buf[0],buf[1],buf[2],buf[3],buf[4],buf[5],buf[6],buf[7],buf[8],buf[9]);

  if ((error1 = memcmp(&x, &x2, sizeof(x))) != 0)
    puts("Bytes2Double(Double2Bytes(x)) != x");

  if ((error2 = memcmp(buf, buf2, sizeof(buf))) != 0)
    puts("Double2Bytes(Bytes2Double(Double2Bytes(x))) != Double2Bytes(x)");

  puts("");

  return error1 || error2;
}

int testInf(void)
{
  uint8 buf[10];
  double x, x2;
  int error;

  x = DBL_MAX;
  Double2Bytes(buf, x);
  if (!++buf[8])
    ++buf[9]; // increment the exponent beyond the maximum
  Bytes2Double(&x2, buf);

  printf("%02X %02X %02X %02X %02X %02X %02X %02X  %02X %02X -> %+.15E\n",
         buf[0],buf[1],buf[2],buf[3],buf[4],buf[5],buf[6],buf[7],buf[8],buf[9],
         x2);

  if ((error = !isinf(x2)) != 0)
    puts("Bytes2Double(Double2Bytes(DBL_MAX) * 2) != INF");

  puts("");

  return error;
}

#define VALUE_AND_NAME(V) { V, #V }

const struct
{
  double value;
  const char* name;
} testData[] =
{
#ifdef NAN
  VALUE_AND_NAME(NAN),
#endif
  VALUE_AND_NAME(0.0),
  VALUE_AND_NAME(+DBL_MIN),
  VALUE_AND_NAME(-DBL_MIN),
  VALUE_AND_NAME(+1.0),
  VALUE_AND_NAME(-1.0),
  VALUE_AND_NAME(+M_PI),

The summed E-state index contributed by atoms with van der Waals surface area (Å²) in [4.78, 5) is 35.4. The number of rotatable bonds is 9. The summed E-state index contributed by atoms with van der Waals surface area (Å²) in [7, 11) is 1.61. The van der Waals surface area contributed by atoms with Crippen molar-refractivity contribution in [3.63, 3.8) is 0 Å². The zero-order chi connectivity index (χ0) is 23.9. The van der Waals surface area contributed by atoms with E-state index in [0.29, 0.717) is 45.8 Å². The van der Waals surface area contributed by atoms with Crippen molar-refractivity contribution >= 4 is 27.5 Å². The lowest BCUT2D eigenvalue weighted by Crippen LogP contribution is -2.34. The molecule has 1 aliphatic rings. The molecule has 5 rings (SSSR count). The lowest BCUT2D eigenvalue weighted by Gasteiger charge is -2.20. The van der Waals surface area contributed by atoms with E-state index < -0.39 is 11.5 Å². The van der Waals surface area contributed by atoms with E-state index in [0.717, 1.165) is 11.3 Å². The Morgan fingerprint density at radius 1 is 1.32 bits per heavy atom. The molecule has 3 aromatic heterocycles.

VALUE_AND_NAME(-M_PI),
  VALUE_AND_NAME(+DBL_MAX),
  VALUE_AND_NAME(-DBL_MAX),
  VALUE_AND_NAME(+INFINITY),
  VALUE_AND_NAME(-INFINITY),
};

int main(void)
{
  unsigned i;
  int errors = 0;

  for (i = 0; i < sizeof(testData) / sizeof(testData[0]); i++)
    errors += test(testData[i].value, testData[i].name);

  errors += testInf();

  // Test subnormal values. A floating-point exception may be raised.
  errors += test(+DBL_MIN / 2, "+DBL_MIN / 2");
  errors += test(-DBL_MIN / 2, "-DBL_MIN / 2");

  printf("%d error(s)\n", errors);

  return 0;
}

Output (ideone):

+NAN 'NAN' -> 00 00 00 00 00 00 00 00  FF 7F

+0.000000000000000E+00 '0.0' -> 00 00 00 00 00 00 00 00  00 00

+2.225073858507201E-308 '+DBL_MIN' -> 00 00 00 00 00 00 10 00  03 FC

-2.225073858507201E-308 '-DBL_MIN' -> 00 00 00 00 00 00 F0 FF  03 FC

+1.000000000000000E+00 '+1.0' -> 00 00 00 00 00 00 10 00  01 00

-1.000000000000000E+00 '-1.0' -> 00 00 00 00 00 00 F0 FF  01 00

+3.141592653589793E+00 '+M_PI' -> 18 2D 44 54 FB 21 19 00  02 00

-3.141592653589793E+00 '-M_PI' -> E8 D2 BB AB 04 DE E6 FF  02 00

+1.797693134862316E+308 '+DBL_MAX' -> FF FF FF FF FF FF 1F 00  00 04

-1.797693134862316E+308 '-DBL_MAX' -> 01 00 00 00 00 00 E0 FF  00 04

+INF '+INFINITY' -> FF FF FF FF FF FF FF 7F  FF 7F